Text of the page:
I walked into work during one shutdown morning with Katia in the office doing back-end tasks, Dominic and Doug circling one another like sharks with the scent of blood in the water while I hate-cleaned the bathroom for the 4th time in two days. Then I heard it- the escalating volume of hoarse, terse male shouting. My phone vibrated- Katia sent a text. “I'm having a panic attack, and I think they're going to start throwing punches.” The squabble was just a climax of the building tensions the two had for months as they called out one another's incompetence with cries of “faggot” and “fuck you” peppered in for good measure. I stopped bystanding and walked up the stairs toward the office to physically get between them and guide Katia outside. They stood like shitty alley toms, backs arched and hissing millimeters away from noses touching, impotently homoerotic. I marched between the two wordlessly, casting disgusted glances and taking Katia's hand. They moved backward from one another, the fight not coming to blows or any discernible decent conclusion. Katia frantically called her husband on the way down the stairs to the outside as I huffed back to the supply closet, disgusted. Dominic slithered up behind me, practically snaking a tongue in my ear as he hissed, “Yeah, you liked how I handled that, huh? I fucking HANDLED him.” Couldn't hold it in anymore- now I'm pulled in to some wafer-thin douchebag's psychosexual issues? “You're both disgusting. Stay the fuck away from me.” I sent an abundance of texts to Jeff and Querida, begging them to remove these idiots from positions of authority, as now two of their workers were visibly shaken and disturbed by their bullshit behavior. The owners only furrowed their brows and moved to call an all-hands staff meeting.

I knew I was done. It was now time to figure out when and how to quit. I had moved into Ken's South Whidbey stronghold, located in the woods, miles from the main drag and secluded. Lucy was still enrolled in school up north, an hour drive one way. We commuted together every weekday for the last two weeks of school, her going to class and me to a shut-down, broken dispensary. This was the first time in a LONG time that I cohabited with a partner before tying the knot, and it was delightful. The community seemed fresh and new, and we were the youngest people in our cul-de-sac who had just grabbed the world by the short hairs. We romped on beaches, played our instruments, carefully integrating our lives into each other's, and acted like we had invented sex as soon as we knew the kiddo was deep asleep. Lucy was thriving, having a mother not decimated by the destruction of her marriage constantly, and coming into her own as a force to be reckoned with, earning her first note home for subversive behavior related to owning her bodily autonomy. Rebuking peer Victor's insistence in putting his body on her, she cocked her head to the side and declared, “You're a little fucker, aren't you?!” (the note home was framed and sent to my mother posthaste; “Called another student a f**ker- Have a great weekend! :D”) The discord between thriving home life and dying employed existence had me miserable.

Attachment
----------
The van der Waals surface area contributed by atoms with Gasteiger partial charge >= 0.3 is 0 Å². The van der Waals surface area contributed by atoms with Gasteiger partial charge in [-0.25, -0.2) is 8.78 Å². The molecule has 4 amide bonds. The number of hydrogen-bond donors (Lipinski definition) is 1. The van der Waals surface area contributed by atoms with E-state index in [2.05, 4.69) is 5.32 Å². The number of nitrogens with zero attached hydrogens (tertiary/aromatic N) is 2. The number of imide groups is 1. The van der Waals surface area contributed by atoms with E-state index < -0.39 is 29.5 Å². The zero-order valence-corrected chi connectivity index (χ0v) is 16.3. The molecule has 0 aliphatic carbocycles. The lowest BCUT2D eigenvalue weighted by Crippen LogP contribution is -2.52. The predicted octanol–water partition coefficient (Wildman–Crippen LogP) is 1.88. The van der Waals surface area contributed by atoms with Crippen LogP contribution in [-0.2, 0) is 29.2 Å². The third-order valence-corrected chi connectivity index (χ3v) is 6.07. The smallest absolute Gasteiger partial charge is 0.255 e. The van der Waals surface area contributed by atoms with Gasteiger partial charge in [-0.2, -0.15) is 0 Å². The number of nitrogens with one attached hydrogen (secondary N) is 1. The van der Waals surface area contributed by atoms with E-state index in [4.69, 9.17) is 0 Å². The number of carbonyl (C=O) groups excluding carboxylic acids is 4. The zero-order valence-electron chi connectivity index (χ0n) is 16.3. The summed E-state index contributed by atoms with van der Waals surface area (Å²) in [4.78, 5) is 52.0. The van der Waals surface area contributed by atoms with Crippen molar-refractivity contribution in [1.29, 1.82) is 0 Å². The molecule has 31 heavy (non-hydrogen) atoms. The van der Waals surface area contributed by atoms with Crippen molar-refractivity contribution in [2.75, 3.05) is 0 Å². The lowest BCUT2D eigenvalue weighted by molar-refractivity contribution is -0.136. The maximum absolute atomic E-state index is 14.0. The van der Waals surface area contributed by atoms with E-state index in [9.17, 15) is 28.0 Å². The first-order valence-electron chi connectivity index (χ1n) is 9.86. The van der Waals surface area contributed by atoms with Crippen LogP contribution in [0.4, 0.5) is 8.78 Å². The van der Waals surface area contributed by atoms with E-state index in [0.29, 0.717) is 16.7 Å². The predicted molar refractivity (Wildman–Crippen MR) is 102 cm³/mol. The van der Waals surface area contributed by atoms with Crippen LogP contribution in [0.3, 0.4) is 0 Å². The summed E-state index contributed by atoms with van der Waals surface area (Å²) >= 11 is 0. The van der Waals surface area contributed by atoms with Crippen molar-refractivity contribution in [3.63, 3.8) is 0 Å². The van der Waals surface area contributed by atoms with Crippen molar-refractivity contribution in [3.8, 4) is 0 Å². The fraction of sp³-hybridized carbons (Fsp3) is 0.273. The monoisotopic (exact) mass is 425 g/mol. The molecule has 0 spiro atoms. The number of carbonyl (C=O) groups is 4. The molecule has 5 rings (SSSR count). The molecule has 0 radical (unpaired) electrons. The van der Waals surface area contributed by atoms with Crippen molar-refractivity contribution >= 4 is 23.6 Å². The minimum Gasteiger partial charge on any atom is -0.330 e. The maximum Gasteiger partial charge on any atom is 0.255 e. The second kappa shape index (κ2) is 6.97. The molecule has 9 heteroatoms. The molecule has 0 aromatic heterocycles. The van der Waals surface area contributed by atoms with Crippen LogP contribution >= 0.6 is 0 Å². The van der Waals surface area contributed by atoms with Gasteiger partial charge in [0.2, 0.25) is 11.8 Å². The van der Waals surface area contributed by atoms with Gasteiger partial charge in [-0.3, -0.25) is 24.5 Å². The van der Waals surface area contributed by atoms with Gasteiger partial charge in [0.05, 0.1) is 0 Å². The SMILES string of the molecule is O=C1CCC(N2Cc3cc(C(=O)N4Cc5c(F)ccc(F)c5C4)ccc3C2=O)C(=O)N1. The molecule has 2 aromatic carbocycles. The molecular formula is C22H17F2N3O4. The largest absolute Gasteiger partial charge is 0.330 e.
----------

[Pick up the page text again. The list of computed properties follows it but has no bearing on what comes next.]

It was during that last all-hands shutdown staff meeting that Querida said the phrase that gave me the moment to say, “Out.” Shutdown days were inventory days, 2½ gallon Ziplock bags filled of individually wrapped grams/eighth/half/ounce bags of usable leaf marijuana, segregated by producer/processor & strain, were counted by hand and sorted into proper lots. The floor looked like a ballpit. No one said a damn word; everyone was silently, collectively miserable at the broken promise of wage coverage without necessity for bullshit busywork. The inactivity of the owners and lack of leadership put every worker at risk of being unable to provide for their families. This was a travesty- and knowing we were expendable, replaceable and not worth a half-assed layoff at a lesser hourly rate on temporary unemployment at the least laid waste to employee morale. The floor was cleared, inventory processed & recorded again, and everyone gathered around the cash registers to hear what El Jefe had to say. “We have faith in our current structure here, and we believe in continuing how it's always been when this shutdown ends. We still want you to follow the leadership in place, and Doug is still your operation's manager.” I felt the red flush up my face. I looked at my coworkers, most who were staring at their shoes with despondent looks, except for Doug, with an upturned face beaming with smug self-satisfaction.

This guy was an asshole with no social redeeming qualities, a bully and a blowhard without the brainpower to back it up and I was done watching this failed experiment of his leadership. I quit immediately, laying my badge on the counter and taking Querida outside to not make a scene and embarrass either one of us in front of other employees. I started by apologizing to Querida for leaving without notice. “I can't believe you're still keeping him in a position of authority. It's fucking crazy to trust your livelihood with that slack jawed dipfuck. I can't be part of it anymore. The second hand embarrassment is unlivable. I'm sorry, and I'm out.” Her face fell. “If you could just stick around just a little longer...” The hour long commute one way for a job with diminishing personal returns wasn't tenable for me. I hugged her, and told her she wasn't going to lose me forever, just lose me on payroll. I had no job lined up, no prospects for qualifying for unemployment, no savings and no plan whatsoever but I finally felt like I could take a deep breath again without feeling despair crush my windpipe. Not my circus anymore. Never my monkeys.

10:26 p.m. ::